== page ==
Grasping Complex Info in the Eye of An Emergency
THE UN IS TESTING A REVOLUTIONARY TOOL FOR EMERGENCIES
By Gordon Weiss
It’s an emergency somewhere in the world. Overnight, 20,000 civilians have fled from fighting, scattering through jungle, into mountainous country, and over broad plains in the hope of finding safe refuge, sources of food and water, medical care for their wounded and sick, and assistance from humanitarian agencies. Those people who are responsible for caring for these people – government ministries, local and international aid agencies – must know where these people have gone, how many of them there are, what their condition is, and what must be done to help them.
In the past, gathering vital statistics during and after an emergency has been a cumbersome task which placed huge demands on manpower, vehicles, and work hours, and still left holes in forming an accurate picture of the impact of a disaster on people. But a new system being pioneered by UNICEF in Sri Lanka promises some hope of changing the way the humanitarian business is conducted.
DevInfo is a data gathering system which has been used for years in development work, but which is being used for the first time in emergencies. Just this past Christmas, aid agencies were able to map within days the complete needs of 30,000 people who had scattered to 50 different locations in eastern Sri Lanka because of fighting, right down to the number of women who were breastfeeding, children suffering from head lice, and people without cooking pots.
“Very simply, it’s a system which helps grasp a complex situation quickly and efficiently,” says Dorothee Klaus, UNICEF’s planning officer in Sri Lanka. “A relief operation can begin by gathering the expert humanitarian actors who know the broad implications of a situation into a single room. They use their best guesses to decide the types of questions to be asked of people affected by a disaster, which depends on the nature of the disaster as well as the location. Using DevInfo, we can gather accurate information over a broad geographic area, and using Global Positioning Systems and mobile telephone networks, we can feed information and form a composite picture of the human impact of a disaster within days.”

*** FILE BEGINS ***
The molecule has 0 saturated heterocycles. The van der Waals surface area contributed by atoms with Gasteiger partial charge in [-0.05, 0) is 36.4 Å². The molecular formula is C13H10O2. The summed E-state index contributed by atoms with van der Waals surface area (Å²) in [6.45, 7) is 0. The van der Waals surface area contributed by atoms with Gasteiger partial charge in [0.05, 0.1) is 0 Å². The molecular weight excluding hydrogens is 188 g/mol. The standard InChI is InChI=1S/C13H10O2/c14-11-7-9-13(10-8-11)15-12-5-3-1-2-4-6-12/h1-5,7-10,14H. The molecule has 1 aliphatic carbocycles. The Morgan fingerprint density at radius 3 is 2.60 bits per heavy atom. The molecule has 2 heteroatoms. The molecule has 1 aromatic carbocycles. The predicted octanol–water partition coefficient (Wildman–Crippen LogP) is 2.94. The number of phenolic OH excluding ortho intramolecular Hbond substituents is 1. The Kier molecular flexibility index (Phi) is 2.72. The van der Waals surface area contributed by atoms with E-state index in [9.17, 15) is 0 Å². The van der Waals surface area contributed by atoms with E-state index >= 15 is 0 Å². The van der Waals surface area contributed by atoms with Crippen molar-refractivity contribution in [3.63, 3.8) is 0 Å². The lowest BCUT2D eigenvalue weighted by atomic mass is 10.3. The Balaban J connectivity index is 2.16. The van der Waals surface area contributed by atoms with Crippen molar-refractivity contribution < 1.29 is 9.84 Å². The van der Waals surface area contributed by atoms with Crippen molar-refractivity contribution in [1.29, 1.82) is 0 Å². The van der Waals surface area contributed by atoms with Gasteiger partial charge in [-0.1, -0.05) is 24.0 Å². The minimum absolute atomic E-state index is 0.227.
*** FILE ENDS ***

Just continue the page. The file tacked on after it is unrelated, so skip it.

How does it work? The information is gathered by individuals on location, moving quickly through affected areas with small hand-held computer GPS systems. The questions which need to be asked have already been loaded onto the hand-helds. Answers can be gathered, logged, collated, sent to an information hub via mobile telephone networks, and within 24 hours the composite information is available online for donors, government, and other humanitarian actors. The entire stage of editing, secondary inputting of data, analysis and report production is skipped, because the parameters have already been decided in that room on that first day.
“It’s very much in its experimental stage, but we’re thrilled with the initial tests,” says Klaus. “UNOPS is our professional service provider, out there gathering the information while other humanitarian staff can concentrate on running good programmes instead of onerously gathering information and inputting data, before discovering that we are missing information.”
“This system costs about $1000 per hand-held. We’re using easily verifiable information, our data gatherers supply notes to help us refine our questions, and we can also monitor our response with much greater efficiency. Every agency gets the information they need, and of course, the people affected by the disaster in turn get what they really need to survive and pick up their lives.”